IT center in Central Haywood (copy)

Waynesville Middle School is hosting Central Haywood High while its school building, the old Clyde High School, will be evaluated for damage and undergo repairs.

Flooding may have displaced the students of Central Haywood High School, but they have shown an eagerness to return to learning, according to reports given to the Haywood County school board.

Next Monday, Central students return to in-person learning, though only for two days a week for the near future.

Waynesville Middle School is hosting Central Haywood High while its school building, the old Clyde High School, will be evaluated for damage and undergo repairs, Jill Barker, assistant superintendent, told the board of education during a recent work session. Central students will meet in the old Academy classrooms on Waynesville Middle’s campus. But because space is limited there, students will be in person two days a week; half will attend each Monday and Tuesday, with the other half attending Wednesday and Thursday. Friday will be a remote learning day for all of Central, using Google Classroom, Barker said. This schedule is set to start Sept. 20.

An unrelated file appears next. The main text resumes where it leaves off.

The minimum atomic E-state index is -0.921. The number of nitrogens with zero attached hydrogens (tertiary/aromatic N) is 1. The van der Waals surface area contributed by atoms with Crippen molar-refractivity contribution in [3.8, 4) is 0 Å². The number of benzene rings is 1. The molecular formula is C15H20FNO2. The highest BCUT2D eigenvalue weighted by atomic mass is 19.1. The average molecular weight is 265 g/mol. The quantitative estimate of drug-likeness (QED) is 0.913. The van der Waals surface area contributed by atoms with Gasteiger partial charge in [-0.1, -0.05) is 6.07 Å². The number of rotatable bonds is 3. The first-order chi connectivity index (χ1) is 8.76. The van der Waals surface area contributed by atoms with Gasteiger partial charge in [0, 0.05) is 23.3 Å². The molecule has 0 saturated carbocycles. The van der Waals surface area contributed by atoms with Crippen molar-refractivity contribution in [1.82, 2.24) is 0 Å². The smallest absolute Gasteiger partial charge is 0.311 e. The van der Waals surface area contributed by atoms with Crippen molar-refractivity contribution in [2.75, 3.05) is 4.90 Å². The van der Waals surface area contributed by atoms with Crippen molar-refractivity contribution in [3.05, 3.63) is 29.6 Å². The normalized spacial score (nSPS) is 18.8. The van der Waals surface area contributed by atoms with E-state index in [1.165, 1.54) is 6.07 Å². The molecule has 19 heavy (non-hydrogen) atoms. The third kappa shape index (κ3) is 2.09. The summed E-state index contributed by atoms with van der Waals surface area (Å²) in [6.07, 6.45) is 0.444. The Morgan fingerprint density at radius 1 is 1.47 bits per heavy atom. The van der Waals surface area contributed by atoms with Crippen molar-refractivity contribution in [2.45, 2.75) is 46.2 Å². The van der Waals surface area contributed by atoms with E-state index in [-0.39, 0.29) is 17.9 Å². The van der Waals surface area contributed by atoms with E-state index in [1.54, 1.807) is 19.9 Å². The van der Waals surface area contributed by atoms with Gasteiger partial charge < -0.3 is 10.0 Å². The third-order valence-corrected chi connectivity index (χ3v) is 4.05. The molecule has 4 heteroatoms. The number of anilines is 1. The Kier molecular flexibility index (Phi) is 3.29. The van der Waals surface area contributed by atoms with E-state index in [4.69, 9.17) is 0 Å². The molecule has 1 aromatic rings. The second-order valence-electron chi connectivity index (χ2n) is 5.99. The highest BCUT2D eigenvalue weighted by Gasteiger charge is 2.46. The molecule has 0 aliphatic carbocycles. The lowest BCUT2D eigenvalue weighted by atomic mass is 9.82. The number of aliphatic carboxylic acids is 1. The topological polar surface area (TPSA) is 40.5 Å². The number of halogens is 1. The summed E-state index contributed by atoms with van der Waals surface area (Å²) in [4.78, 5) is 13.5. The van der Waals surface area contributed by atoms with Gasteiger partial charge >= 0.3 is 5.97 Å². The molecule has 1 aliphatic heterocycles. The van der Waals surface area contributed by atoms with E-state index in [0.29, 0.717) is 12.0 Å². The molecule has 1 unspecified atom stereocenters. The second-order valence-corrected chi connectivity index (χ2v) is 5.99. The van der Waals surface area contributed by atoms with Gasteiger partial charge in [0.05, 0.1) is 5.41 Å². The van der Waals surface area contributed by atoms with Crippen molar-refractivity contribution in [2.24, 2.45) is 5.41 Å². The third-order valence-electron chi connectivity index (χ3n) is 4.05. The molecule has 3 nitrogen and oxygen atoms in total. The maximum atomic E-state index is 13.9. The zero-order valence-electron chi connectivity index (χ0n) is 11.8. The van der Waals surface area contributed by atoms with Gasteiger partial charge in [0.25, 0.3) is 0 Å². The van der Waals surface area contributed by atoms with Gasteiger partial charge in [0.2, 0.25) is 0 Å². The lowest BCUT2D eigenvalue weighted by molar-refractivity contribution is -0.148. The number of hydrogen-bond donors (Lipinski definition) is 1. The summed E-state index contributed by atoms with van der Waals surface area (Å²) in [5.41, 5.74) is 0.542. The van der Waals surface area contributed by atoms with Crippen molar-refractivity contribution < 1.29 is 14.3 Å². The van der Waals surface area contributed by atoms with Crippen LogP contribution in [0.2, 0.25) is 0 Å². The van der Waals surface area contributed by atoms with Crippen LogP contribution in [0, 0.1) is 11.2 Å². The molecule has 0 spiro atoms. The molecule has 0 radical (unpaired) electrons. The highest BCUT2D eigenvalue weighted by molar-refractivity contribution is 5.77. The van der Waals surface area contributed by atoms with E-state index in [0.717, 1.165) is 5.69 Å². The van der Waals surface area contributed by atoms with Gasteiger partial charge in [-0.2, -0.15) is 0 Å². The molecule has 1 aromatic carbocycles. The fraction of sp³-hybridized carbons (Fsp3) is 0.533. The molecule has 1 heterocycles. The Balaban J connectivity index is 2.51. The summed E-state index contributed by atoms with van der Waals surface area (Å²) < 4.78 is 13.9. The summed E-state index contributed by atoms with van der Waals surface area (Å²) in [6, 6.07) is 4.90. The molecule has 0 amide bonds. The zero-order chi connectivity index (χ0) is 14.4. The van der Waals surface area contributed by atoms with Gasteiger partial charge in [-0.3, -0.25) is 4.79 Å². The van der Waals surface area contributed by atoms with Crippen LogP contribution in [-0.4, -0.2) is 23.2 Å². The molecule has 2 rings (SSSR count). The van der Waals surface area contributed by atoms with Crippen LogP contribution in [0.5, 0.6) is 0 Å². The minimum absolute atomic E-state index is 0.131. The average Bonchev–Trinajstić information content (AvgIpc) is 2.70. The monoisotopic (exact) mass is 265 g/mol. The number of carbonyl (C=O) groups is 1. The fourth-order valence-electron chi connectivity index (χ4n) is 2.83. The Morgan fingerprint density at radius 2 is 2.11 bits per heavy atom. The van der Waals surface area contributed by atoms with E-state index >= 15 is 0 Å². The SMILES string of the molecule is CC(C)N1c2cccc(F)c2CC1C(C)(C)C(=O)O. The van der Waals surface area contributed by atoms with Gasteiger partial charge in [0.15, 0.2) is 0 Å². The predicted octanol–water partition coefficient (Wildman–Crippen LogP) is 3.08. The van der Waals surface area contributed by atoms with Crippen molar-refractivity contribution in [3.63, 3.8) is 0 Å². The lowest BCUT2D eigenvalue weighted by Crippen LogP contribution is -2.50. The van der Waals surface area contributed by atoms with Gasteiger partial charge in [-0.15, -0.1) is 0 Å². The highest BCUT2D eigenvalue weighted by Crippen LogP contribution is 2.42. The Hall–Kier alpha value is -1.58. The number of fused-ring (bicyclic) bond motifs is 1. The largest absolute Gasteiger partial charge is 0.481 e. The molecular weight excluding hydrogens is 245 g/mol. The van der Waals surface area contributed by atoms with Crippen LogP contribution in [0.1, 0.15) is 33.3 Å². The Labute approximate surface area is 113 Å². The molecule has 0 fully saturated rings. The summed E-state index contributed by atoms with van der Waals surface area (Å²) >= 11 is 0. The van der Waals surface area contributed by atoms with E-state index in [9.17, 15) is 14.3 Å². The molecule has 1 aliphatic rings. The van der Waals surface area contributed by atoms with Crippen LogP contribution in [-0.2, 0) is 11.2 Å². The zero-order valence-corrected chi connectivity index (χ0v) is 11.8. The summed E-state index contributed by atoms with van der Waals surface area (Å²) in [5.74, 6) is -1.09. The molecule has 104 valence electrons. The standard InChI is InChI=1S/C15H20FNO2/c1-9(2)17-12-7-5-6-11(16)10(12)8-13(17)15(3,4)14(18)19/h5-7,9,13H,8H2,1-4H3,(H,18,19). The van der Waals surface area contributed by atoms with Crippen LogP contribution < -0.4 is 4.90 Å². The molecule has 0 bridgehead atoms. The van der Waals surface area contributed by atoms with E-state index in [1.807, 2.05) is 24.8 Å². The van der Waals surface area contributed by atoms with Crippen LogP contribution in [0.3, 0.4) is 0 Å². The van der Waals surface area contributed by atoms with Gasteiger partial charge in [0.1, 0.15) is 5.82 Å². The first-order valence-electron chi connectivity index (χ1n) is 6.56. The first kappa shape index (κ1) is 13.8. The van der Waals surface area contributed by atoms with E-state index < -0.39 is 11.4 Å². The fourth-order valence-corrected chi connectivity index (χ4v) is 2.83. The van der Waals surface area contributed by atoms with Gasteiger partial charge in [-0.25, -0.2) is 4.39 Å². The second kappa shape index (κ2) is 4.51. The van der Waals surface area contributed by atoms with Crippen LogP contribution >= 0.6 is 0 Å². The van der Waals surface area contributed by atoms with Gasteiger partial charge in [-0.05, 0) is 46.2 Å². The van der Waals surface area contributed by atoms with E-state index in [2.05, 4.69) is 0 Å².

Every single student at Central picked up a Chromebook the week after the flood to start online learning, Barker said. Many of the students, and their parents have been asking to return to school as soon as possible.

When heavy rains forced the Pigeon River from its banks on Aug. 17, leaving a swath of debris and devastation from Cruso through Clyde, Central’s two-story building was flooded. Because it stands so close to the river and it is the home of the school’s information technology (computer and database) system, Central school was the most damaged among the Haywood school system properties. Central’s students were the only ones unable to return to campus the week after the floods.

The fact that the IT system was located in a building so close to the river, in its flood plain, is something school officials will need to consider as they begin the repair and rebuilding process, said Associate Superintendent Trevor Putnam.

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